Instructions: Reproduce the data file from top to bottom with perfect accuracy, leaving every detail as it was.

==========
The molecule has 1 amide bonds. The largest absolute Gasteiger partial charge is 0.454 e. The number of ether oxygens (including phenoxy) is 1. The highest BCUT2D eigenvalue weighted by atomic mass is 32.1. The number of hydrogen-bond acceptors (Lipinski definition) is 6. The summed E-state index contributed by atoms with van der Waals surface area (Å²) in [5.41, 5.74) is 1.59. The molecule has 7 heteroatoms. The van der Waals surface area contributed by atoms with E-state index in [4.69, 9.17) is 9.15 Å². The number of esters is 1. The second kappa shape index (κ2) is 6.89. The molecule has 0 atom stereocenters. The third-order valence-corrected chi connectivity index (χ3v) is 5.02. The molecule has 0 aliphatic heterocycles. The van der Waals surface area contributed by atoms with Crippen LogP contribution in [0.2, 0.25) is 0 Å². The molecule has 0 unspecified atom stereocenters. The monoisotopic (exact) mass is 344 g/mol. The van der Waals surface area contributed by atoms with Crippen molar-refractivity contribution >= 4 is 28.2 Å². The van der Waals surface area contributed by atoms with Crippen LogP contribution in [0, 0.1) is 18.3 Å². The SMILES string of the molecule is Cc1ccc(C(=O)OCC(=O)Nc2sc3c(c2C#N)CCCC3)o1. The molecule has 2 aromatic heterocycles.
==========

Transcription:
The molecule has 1 amide bonds. The largest absolute Gasteiger partial charge is 0.454 e. The number of ether oxygens (including phenoxy) is 1. The highest BCUT2D eigenvalue weighted by atomic mass is 32.1. The number of hydrogen-bond acceptors (Lipinski definition) is 6. The summed E-state index contributed by atoms with van der Waals surface area (Å²) in [5.41, 5.74) is 1.59. The molecule has 7 heteroatoms. The van der Waals surface area contributed by atoms with E-state index in [4.69, 9.17) is 9.15 Å². The number of esters is 1. The second kappa shape index (κ2) is 6.89. The molecule has 0 atom stereocenters. The third-order valence-corrected chi connectivity index (χ3v) is 5.02. The molecule has 0 aliphatic heterocycles. The van der Waals surface area contributed by atoms with Crippen LogP contribution in [0.2, 0.25) is 0 Å². The molecule has 0 unspecified atom stereocenters. The monoisotopic (exact) mass is 344 g/mol. The van der Waals surface area contributed by atoms with Crippen molar-refractivity contribution >= 4 is 28.2 Å². The van der Waals surface area contributed by atoms with Crippen LogP contribution in [0, 0.1) is 18.3 Å². The SMILES string of the molecule is Cc1ccc(C(=O)OCC(=O)Nc2sc3c(c2C#N)CCCC3)o1. The molecule has 2 aromatic heterocycles.